Last Updated 25 Mar 2020

Do you think that cities can ever become sustainable?

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In relation to cities, sustainability refers to development that lets the people living now get the things they need but without reducing the ability of people in the future to get what they need i. e. growth in a way that doesn't irreversibly damage the environment or use up resources faster than can be replaced. For example, an urban area that is growing by generating all its power from finite sources will exhaust its supply and could accelerate climate change.

Megacities require so many resources that it is unlikely they will ever develop in a truly sustainable way, but there are things that can be done to make them develop in a way that is more sustainable. In order for urban areas to become more sustainable the key issues that need to be tackled are overcrowding, transport problems, crime and pollution. Exploring sustainability projects at different points along the urbanisation pathway in cities such as Shanghai (LEDC), Putrajaya (NIC), Chattanooga and London (MEDC) will give an insight as to whether city sustainability is more likely to be achieved in MEDCs or LEDCs.

Whilst MEDCs may have the necessary resources and technology to make an impact on becoming more sustainable, their starting point is a much bigger ecological footprint. Therefore, there may be more potential in LEDCs becoming sustainable as they have a more appropriate use of intermediate technology. Shanghai, at the heart of China's economic surge, has realised that a key aspect of sustainability is transport. Their major challenge was to reduce energy demands and greenhouse gas emissions but at the same time maintain mobility within the city.

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The city developed an eco-friendly transport system which includes a network of 11 metro lines at a total of 325km which is integrated with a bus based mass transit system, reducing the need for people to use personal cars. A railway link to the new international airport, which involves the world's first commercial magnetic levitation trains capable of reaching 550kmh reducing travel time and greenhouse gas emissions, has been built.

A reduction in the number of cars on the roads has occurred due to increasing licensing fees and restricted access to the city centre, whilst the electronic guidance system helps avoid congestion and keeps road traffic flowing. Whilst it is common for cities to encourage people to cycle by introducing cycle lanes, the 9 million cyclists in Shanghai may soon face a ban from major roads as the authorities struggle to control congestion and reduce the rising car ownership of the middle classes proving that their attempts to become more sustainable are failing.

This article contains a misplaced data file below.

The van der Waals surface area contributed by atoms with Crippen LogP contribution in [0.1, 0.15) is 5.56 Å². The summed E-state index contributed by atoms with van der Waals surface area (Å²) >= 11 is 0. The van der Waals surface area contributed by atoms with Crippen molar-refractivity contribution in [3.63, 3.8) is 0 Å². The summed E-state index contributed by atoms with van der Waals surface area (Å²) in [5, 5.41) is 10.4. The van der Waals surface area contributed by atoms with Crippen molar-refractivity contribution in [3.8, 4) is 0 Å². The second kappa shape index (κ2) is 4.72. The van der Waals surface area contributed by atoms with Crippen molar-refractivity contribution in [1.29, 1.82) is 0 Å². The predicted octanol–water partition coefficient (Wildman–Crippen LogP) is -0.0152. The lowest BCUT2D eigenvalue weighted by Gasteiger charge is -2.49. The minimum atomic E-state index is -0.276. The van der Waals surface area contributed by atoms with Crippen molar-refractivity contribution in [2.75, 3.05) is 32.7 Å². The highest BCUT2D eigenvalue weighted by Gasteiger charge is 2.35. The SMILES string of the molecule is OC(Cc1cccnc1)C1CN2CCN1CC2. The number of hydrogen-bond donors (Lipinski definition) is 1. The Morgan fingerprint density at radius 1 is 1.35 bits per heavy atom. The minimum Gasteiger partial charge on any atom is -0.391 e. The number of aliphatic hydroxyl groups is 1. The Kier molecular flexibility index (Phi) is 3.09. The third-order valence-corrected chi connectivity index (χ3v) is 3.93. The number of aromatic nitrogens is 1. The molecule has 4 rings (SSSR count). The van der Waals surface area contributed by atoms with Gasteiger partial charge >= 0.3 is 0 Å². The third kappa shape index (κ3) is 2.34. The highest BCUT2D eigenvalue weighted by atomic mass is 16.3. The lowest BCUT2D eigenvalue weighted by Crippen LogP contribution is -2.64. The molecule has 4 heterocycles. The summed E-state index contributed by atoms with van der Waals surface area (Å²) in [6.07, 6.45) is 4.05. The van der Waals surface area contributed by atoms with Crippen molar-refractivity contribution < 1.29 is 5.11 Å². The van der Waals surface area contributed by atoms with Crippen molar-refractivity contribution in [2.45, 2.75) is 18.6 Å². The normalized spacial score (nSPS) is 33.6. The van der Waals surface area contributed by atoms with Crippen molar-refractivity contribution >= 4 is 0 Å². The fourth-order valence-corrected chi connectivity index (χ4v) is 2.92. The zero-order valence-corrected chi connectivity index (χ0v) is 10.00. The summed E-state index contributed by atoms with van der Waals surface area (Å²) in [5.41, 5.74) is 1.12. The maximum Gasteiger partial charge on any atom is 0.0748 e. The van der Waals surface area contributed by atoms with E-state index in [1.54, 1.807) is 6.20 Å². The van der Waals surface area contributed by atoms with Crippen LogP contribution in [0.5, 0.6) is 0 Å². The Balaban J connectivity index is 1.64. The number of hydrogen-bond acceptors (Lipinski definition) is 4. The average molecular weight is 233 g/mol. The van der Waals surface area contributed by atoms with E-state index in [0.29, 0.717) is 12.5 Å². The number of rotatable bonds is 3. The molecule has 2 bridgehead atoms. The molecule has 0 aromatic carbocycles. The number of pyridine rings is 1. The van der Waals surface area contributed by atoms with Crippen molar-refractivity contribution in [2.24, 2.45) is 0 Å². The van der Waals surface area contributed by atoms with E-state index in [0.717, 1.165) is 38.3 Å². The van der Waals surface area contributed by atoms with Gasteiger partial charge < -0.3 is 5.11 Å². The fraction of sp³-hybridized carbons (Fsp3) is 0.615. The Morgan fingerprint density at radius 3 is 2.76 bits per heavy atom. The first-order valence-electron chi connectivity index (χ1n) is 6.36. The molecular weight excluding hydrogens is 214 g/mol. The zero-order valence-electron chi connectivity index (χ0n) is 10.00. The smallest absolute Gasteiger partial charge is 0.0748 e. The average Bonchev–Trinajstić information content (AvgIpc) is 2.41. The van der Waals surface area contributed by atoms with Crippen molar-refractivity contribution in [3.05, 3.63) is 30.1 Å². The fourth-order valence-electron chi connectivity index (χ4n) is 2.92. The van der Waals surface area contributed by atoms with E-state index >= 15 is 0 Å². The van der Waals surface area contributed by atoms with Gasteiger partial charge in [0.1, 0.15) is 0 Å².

Furthering the transport systems, Shanghai is planning to create a new city designed to be completely sustainable, it will be called Dongtan and will be the size of Manhattan. It was to have been built on Chongming Island, near Shanghai, in the Yangtze River Delta. The first phase, comprising a city of 25,000 people, was due to have opened for the Shanghai Expo in 2010. By 2030 it was intended to house 500,000 residents. However no construction of the eco-city has taken place yet, so the project has fallen much behind schedule.

It is claimed to be the world's first genuinely eco-friendly city powered by renewable energy sources (mainly HEP) and will be as close to carbon neutral as possible. However the waters are rich in aquatic life and it is an important feeding ground for migrating wetland birds, the construction of this city may cause a loss in habitats and safe resting places for the birds causing a loss in species diversity making this eco-friendly city not as sustainable as was hoped. Malaysia has become one of the many countries that have deliberately created a new capital city.

In 1995 it was decided that the national government function should be moved from Kuala Lumpur, which remains the country's financial and commercial centre, to a greenfield site 25km south of the city. Putrajaya has a population of 67 964, and is located within a high tech zone 15km wide and 50km long known as the Multimedia Super Corridor (MSC), Malaysia's 'silicone valley' stretching southwards from the centre of KL and includes KL international airport, Putrajaya and Cyberjaya (a 'smart' city specialising in education, research and high tech business).